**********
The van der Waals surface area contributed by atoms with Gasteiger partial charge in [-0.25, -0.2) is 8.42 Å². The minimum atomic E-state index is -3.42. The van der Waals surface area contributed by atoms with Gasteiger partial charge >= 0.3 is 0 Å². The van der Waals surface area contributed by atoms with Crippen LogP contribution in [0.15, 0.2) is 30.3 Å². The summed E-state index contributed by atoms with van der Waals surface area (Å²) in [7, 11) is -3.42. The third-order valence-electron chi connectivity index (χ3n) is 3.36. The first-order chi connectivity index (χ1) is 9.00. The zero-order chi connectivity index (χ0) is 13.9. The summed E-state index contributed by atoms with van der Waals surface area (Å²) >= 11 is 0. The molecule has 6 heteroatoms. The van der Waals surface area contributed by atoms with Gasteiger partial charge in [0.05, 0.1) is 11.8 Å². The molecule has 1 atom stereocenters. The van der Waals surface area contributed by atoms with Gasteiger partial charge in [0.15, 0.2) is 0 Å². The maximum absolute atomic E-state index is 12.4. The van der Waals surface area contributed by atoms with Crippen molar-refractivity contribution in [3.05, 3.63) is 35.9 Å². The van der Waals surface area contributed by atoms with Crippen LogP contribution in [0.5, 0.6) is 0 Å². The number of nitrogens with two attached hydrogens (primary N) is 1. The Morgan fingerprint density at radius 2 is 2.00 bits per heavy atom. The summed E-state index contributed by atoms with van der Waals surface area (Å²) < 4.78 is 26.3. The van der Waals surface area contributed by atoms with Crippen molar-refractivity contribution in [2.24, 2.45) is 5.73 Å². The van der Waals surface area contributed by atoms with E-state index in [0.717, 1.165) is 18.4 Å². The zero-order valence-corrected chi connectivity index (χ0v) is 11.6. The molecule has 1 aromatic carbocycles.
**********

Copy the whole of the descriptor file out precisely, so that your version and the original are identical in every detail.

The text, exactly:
The van der Waals surface area contributed by atoms with Gasteiger partial charge in [-0.25, -0.2) is 8.42 Å². The minimum atomic E-state index is -3.42. The van der Waals surface area contributed by atoms with Gasteiger partial charge >= 0.3 is 0 Å². The van der Waals surface area contributed by atoms with Crippen LogP contribution in [0.15, 0.2) is 30.3 Å². The summed E-state index contributed by atoms with van der Waals surface area (Å²) in [7, 11) is -3.42. The third-order valence-electron chi connectivity index (χ3n) is 3.36. The first-order chi connectivity index (χ1) is 9.00. The zero-order chi connectivity index (χ0) is 13.9. The summed E-state index contributed by atoms with van der Waals surface area (Å²) >= 11 is 0. The molecule has 6 heteroatoms. The van der Waals surface area contributed by atoms with Gasteiger partial charge in [0.05, 0.1) is 11.8 Å². The molecule has 1 atom stereocenters. The van der Waals surface area contributed by atoms with Gasteiger partial charge in [0.15, 0.2) is 0 Å². The maximum absolute atomic E-state index is 12.4. The van der Waals surface area contributed by atoms with Crippen molar-refractivity contribution in [3.05, 3.63) is 35.9 Å². The van der Waals surface area contributed by atoms with Crippen LogP contribution in [0.5, 0.6) is 0 Å². The number of nitrogens with two attached hydrogens (primary N) is 1. The Morgan fingerprint density at radius 2 is 2.00 bits per heavy atom. The summed E-state index contributed by atoms with van der Waals surface area (Å²) < 4.78 is 26.3. The van der Waals surface area contributed by atoms with Crippen molar-refractivity contribution in [2.24, 2.45) is 5.73 Å². The van der Waals surface area contributed by atoms with E-state index in [0.717, 1.165) is 18.4 Å². The zero-order valence-corrected chi connectivity index (χ0v) is 11.6. The molecule has 1 aromatic carbocycles.